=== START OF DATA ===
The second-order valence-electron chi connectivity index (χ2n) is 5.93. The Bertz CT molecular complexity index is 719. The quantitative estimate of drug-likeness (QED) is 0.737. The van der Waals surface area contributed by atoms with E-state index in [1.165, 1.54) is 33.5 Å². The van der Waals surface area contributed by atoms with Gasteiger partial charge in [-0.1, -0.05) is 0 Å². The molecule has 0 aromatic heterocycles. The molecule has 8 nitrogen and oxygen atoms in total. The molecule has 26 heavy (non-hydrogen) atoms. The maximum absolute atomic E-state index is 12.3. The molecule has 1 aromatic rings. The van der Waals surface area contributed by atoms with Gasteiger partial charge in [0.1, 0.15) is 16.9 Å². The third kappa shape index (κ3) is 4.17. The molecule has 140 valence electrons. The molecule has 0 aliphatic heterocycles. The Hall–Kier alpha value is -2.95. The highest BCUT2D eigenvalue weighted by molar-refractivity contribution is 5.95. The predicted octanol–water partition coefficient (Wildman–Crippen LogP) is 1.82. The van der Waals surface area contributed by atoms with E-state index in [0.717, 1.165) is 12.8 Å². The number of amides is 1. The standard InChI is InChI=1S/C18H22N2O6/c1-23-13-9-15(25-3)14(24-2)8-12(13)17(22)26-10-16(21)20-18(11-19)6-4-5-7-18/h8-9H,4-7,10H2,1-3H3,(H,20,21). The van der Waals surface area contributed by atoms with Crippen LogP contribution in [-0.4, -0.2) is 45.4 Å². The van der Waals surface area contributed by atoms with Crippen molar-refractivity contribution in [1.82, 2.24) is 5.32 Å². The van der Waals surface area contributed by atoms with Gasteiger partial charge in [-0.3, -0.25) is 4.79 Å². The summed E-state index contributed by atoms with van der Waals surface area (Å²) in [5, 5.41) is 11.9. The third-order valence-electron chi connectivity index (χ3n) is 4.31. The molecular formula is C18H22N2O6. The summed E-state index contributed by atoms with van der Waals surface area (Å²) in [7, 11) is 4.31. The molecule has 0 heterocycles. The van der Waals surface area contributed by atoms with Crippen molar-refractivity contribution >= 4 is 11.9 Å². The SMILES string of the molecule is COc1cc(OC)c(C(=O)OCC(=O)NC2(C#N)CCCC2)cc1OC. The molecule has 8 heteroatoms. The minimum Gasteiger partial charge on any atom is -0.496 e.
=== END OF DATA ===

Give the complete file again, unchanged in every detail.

The second-order valence-electron chi connectivity index (χ2n) is 5.93. The Bertz CT molecular complexity index is 719. The quantitative estimate of drug-likeness (QED) is 0.737. The van der Waals surface area contributed by atoms with E-state index in [1.165, 1.54) is 33.5 Å². The van der Waals surface area contributed by atoms with Gasteiger partial charge in [-0.1, -0.05) is 0 Å². The molecule has 0 aromatic heterocycles. The molecule has 8 nitrogen and oxygen atoms in total. The molecule has 26 heavy (non-hydrogen) atoms. The maximum absolute atomic E-state index is 12.3. The molecule has 1 aromatic rings. The van der Waals surface area contributed by atoms with Gasteiger partial charge in [0.1, 0.15) is 16.9 Å². The third kappa shape index (κ3) is 4.17. The molecule has 140 valence electrons. The molecule has 0 aliphatic heterocycles. The Hall–Kier alpha value is -2.95. The highest BCUT2D eigenvalue weighted by molar-refractivity contribution is 5.95. The predicted octanol–water partition coefficient (Wildman–Crippen LogP) is 1.82. The van der Waals surface area contributed by atoms with E-state index in [0.717, 1.165) is 12.8 Å². The number of amides is 1. The standard InChI is InChI=1S/C18H22N2O6/c1-23-13-9-15(25-3)14(24-2)8-12(13)17(22)26-10-16(21)20-18(11-19)6-4-5-7-18/h8-9H,4-7,10H2,1-3H3,(H,20,21). The van der Waals surface area contributed by atoms with Crippen LogP contribution in [-0.4, -0.2) is 45.4 Å². The van der Waals surface area contributed by atoms with Crippen molar-refractivity contribution in [1.82, 2.24) is 5.32 Å². The van der Waals surface area contributed by atoms with Gasteiger partial charge in [-0.3, -0.25) is 4.79 Å². The summed E-state index contributed by atoms with van der Waals surface area (Å²) in [5, 5.41) is 11.9. The third-order valence-electron chi connectivity index (χ3n) is 4.31. The molecular formula is C18H22N2O6. The summed E-state index contributed by atoms with van der Waals surface area (Å²) in [7, 11) is 4.31. The molecule has 0 heterocycles. The van der Waals surface area contributed by atoms with Crippen molar-refractivity contribution >= 4 is 11.9 Å². The SMILES string of the molecule is COc1cc(OC)c(C(=O)OCC(=O)NC2(C#N)CCCC2)cc1OC. The molecule has 8 heteroatoms. The minimum Gasteiger partial charge on any atom is -0.496 e.